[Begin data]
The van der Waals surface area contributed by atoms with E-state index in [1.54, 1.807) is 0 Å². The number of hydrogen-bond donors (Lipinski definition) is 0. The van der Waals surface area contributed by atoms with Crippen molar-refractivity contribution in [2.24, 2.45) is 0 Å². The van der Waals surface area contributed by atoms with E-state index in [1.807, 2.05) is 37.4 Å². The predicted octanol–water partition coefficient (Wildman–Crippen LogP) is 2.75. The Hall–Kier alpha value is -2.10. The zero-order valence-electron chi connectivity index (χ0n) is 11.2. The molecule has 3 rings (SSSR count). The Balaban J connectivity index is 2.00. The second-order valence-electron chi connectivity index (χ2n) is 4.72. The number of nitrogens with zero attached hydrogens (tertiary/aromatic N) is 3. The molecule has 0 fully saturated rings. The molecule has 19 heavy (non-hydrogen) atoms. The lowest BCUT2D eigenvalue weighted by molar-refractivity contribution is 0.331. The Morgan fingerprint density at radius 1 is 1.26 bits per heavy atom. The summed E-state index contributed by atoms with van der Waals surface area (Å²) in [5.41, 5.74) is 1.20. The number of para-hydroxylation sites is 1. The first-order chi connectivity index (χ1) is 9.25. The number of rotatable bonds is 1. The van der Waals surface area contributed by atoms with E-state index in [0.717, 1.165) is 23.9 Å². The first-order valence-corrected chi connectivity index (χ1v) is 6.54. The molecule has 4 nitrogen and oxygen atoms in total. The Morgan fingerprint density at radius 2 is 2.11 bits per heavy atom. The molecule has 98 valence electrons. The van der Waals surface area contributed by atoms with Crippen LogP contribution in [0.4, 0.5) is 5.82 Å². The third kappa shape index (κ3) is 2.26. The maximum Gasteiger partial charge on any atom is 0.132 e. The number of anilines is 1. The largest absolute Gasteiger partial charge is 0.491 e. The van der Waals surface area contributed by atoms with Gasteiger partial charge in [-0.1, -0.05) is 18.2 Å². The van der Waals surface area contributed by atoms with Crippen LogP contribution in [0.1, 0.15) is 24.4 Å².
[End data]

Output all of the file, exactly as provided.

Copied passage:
The van der Waals surface area contributed by atoms with E-state index in [1.54, 1.807) is 0 Å². The number of hydrogen-bond donors (Lipinski definition) is 0. The van der Waals surface area contributed by atoms with Crippen molar-refractivity contribution in [2.24, 2.45) is 0 Å². The van der Waals surface area contributed by atoms with E-state index in [1.807, 2.05) is 37.4 Å². The predicted octanol–water partition coefficient (Wildman–Crippen LogP) is 2.75. The Hall–Kier alpha value is -2.10. The zero-order valence-electron chi connectivity index (χ0n) is 11.2. The molecule has 3 rings (SSSR count). The Balaban J connectivity index is 2.00. The second-order valence-electron chi connectivity index (χ2n) is 4.72. The number of nitrogens with zero attached hydrogens (tertiary/aromatic N) is 3. The molecule has 0 fully saturated rings. The molecule has 19 heavy (non-hydrogen) atoms. The lowest BCUT2D eigenvalue weighted by molar-refractivity contribution is 0.331. The Morgan fingerprint density at radius 1 is 1.26 bits per heavy atom. The summed E-state index contributed by atoms with van der Waals surface area (Å²) in [5.41, 5.74) is 1.20. The number of para-hydroxylation sites is 1. The first-order chi connectivity index (χ1) is 9.25. The number of rotatable bonds is 1. The van der Waals surface area contributed by atoms with E-state index in [0.717, 1.165) is 23.9 Å². The first-order valence-corrected chi connectivity index (χ1v) is 6.54. The molecule has 4 nitrogen and oxygen atoms in total. The Morgan fingerprint density at radius 2 is 2.11 bits per heavy atom. The molecule has 98 valence electrons. The van der Waals surface area contributed by atoms with Crippen LogP contribution in [0.4, 0.5) is 5.82 Å². The third kappa shape index (κ3) is 2.26. The maximum Gasteiger partial charge on any atom is 0.132 e. The number of anilines is 1. The largest absolute Gasteiger partial charge is 0.491 e. The van der Waals surface area contributed by atoms with Gasteiger partial charge in [-0.1, -0.05) is 18.2 Å². The van der Waals surface area contributed by atoms with Crippen LogP contribution in [0.1, 0.15) is 24.4 Å².